04 June, 2007

And Another One Gone

I know. I should be blogging about the utter and complete human torture that any unfortunate soul seeking employment at one of the nation's airports must endure. But this is more important than my running around like acephalous poultry and jumping through bureaucratic hoops.

The title of this MSNBC article says it all.

Congressman indicted in bribery investigation

La. Democrat also accused of corruption; cash found in freezer in raid

Finally. In a 94-page, 280-paragraph, 15-count indictment issued today (Large PDF warning.), Congressman William Jefferson is closer to his day in court where he will be judged by a jury of his peers.

And, as you could probably tell from my past writings on the subject, I would be far from the ideal juror for the defense. Which means that it is a good thing that I have less chance of getting a jury notice for this case than I have of flying to the moon for a grilled cheese sandwich, for even if I consider him to be guilty as sin (And much less appealing than a good set of sinning, by the by.) he is still entitled to his fair trial.

Yet now that Jefferson has been indicted, Speaker Pelosi is moving to strip him of what little power he got in the committee assignments: his seat on the Small Business Committee and two of its subcommittees. And this time, the Congressional Black Caucus does not have a leg to stand on to protest his removal. This story from last year told the tale of the tape.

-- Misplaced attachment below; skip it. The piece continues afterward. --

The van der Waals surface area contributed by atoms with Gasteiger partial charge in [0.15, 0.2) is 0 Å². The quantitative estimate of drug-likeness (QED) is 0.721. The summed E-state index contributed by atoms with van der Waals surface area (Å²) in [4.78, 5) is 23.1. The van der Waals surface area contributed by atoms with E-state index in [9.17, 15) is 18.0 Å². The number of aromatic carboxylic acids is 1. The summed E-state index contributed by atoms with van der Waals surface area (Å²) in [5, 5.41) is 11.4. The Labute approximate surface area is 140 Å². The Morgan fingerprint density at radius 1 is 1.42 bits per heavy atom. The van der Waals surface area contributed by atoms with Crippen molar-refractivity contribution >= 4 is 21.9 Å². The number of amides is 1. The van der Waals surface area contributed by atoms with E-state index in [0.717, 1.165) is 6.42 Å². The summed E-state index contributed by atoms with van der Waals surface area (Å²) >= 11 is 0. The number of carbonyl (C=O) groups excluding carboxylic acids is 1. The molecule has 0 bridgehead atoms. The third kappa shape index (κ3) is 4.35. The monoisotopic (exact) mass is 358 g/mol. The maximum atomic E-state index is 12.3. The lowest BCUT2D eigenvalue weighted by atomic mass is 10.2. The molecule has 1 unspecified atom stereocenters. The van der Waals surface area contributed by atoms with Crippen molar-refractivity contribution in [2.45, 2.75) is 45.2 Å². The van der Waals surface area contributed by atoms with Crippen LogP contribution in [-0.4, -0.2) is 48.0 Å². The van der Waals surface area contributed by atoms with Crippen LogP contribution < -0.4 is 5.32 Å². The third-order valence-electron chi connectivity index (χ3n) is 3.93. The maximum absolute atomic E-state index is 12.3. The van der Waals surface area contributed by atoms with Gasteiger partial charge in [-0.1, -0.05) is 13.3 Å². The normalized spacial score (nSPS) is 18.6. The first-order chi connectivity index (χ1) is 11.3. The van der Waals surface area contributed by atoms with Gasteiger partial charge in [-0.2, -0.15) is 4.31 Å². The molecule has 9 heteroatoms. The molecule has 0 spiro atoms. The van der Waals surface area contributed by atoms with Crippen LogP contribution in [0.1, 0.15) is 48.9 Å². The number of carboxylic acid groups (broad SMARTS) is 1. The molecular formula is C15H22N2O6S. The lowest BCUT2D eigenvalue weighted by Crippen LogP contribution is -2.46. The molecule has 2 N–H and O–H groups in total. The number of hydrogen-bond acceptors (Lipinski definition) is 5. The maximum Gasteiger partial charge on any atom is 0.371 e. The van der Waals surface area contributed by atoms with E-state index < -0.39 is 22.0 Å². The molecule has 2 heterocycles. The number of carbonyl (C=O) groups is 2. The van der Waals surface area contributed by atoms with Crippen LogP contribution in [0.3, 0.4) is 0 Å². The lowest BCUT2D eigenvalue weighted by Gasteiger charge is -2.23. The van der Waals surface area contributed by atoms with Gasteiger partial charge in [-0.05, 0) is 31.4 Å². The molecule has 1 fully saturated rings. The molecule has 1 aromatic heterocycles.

A drive by the Democratic leadership to strip embattled Rep. William Jefferson of his committee post triggered a backlash Thursday as the Congressional Black Caucus opposed the move and said the Louisianan deserves a "presumption of innocence."

The caucus chairman, Rep. Melvin Watt of North Carolina, told reporters that some black voters might ask why action was sought against "a black member of Congress" when there was neither precedent nor rule for it.

Jefferson has not been indicted and has denied all wrongdoing in connection with a federal bribery investigation that has netted two convictions. He has rebuffed repeated calls from Democratic leader Nancy Pelosi and others to step aside until any involvement is clarified.
Well. Now he has been indicted in a federal bribery investigation that has netted two convictions. And it is time to treat him precisely the way that we wanted Tom DeLay and Duke Cunningham treated. (Read: thrown out of the House so hard they break Mach.) Now there is precedent for it. Now there is rule for it.

And thus is born Nancy Pelosi's first true test of whether or not this will be "the most ethical Congress in history." Will she violate her promise? Or will she tell the CBC that sauce for the goose is sauce for the gander? Because if she doesn't do the right thing and instead gives Dollar Bill the same public pass that she gave Murtha's volcanic 'cross-the-aisle eruption and Mollohan's "temporary voluntary suspension" from the Ethics Committee, then there will be problems. Those two involved earmarks. This involves one heck of a lot more than just earmarks. This wasn't a shade-of-dark-gray incidental enrichment and/or insider real estate deals. This is flat-out criminal action and should be treated as such.

And if Nancy whiffs this one, then I might not just be bashing Congressional Democrats.

I might just run against one.

[UPDATE: 1838 06.04.07] That Politico intar-tube thingamabobber shows us that Minority Leader Boehner will place a motion on the floor, and one that will remove Jefferson from the House entirely. It would have been better if a) he'd done that against Cunningham or b) Pelosi did it first. But I'll take it as it comes. [Turn Signal: The Army Of One David aka Instapundit]

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